You have goals you are trying to achieve, competitors who are trying to beat you to it, and a set of rules that govern what you can and can’t do.
Like most complex games, success is dependent on having a sharp strategy and a plan for how you can win that cascades into smaller plans and work streams, to meet the necessary sub-goals.
This is all very well, until your strategy/plan gets so big, so convoluted, and the small goals become so pressing, that you lose track of the most important thing: what winning actually means.
Time and again you’ll see companies aiming to be number one in their market, but where does it get them? There are innumerable examples of companies that stretch to world domination but forget their core.
Made.com bought Trouva in May last year for seemingly sound strategic reasons: it wanted to expand its customer database and market share. But it had already lost its way, forgetting the core strategy to provide short-run, design-led, affordable homewares – and ultimately collapsed before being bought by Next. (Trouva, meanwhile, was recently acquired by Re:store.)
This would be a good time to revisit Simon Sinek’s mantra, and start with why. Look at the purpose of your business, and ask ‘does my 50-page strategy document actually reflect that purpose, or is my purpose lost in it’?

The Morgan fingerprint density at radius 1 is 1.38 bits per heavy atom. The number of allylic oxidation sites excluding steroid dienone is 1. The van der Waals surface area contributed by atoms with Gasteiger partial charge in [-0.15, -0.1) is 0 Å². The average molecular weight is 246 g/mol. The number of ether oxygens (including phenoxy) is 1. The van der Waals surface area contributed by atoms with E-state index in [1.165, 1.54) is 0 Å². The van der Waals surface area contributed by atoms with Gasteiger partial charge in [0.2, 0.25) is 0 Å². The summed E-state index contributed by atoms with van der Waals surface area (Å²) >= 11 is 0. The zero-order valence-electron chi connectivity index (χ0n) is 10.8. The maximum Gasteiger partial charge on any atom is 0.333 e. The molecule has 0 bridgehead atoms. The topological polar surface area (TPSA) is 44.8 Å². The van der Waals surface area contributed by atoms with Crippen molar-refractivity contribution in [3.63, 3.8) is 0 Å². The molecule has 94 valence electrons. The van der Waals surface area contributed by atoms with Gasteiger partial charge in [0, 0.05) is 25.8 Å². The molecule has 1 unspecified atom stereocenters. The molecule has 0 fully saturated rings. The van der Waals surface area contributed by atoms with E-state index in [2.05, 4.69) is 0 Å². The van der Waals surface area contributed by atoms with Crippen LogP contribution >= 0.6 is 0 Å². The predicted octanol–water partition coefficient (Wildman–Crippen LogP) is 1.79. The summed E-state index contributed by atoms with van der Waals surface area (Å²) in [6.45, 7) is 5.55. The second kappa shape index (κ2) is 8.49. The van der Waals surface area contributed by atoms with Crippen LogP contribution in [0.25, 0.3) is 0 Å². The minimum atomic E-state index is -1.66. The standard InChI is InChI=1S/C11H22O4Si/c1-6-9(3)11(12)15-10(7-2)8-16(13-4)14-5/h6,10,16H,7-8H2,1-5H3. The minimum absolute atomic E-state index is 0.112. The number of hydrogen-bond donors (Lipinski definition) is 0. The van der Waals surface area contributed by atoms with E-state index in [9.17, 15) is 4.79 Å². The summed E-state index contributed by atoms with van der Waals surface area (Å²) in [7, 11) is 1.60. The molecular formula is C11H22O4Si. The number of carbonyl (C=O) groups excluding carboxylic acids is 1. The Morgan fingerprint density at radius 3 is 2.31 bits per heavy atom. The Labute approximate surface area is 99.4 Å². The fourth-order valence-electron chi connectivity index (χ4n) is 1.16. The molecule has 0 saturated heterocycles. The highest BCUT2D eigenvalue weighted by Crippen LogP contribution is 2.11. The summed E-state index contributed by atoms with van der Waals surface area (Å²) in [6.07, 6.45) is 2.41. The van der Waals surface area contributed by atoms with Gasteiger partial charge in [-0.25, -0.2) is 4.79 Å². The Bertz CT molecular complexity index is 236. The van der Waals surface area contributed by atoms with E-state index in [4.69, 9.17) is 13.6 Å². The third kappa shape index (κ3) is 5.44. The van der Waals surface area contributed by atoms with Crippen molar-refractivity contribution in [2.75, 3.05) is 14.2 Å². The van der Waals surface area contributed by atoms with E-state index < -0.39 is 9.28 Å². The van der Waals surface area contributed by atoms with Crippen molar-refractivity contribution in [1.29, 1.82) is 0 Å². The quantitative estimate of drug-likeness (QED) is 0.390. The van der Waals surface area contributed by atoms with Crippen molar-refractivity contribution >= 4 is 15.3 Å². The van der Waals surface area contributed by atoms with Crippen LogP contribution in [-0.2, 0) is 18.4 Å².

Even then it’s not easy. Purpose can often be quite abstract – a restaurant chain’s might be ‘wholesome food at affordable prices’; a holiday company’s could be ‘precious memories for all the family’. It’s not entirely clear from these ‘whys’ what the ‘how’ might look like.
The missing element is the other side of purpose: the fact that as a business we need cash, profit and sales, like a human being needs air, water and nourishment.
By holding every decision, as well as the overall strategy and plan, against this dual yardstick – does it serve our purpose, and does it pay the bills? – you can keep yourself grounded, and make sure that for all its cleverness your strategy and plan get the basics right.
So in the spirit of radical openness… I would love your opinion on ORESA’s very own purpose statement? Does it resonate with you? Are we being true to ourselves? Your quick clicks/comments would be most appreciated:
‘To inspire and accelerate good growth through strategy, people and community’
Through organisational consulting ORESA strategises and more importantly helps companies plan for growth. To find out more, have a look at our services here.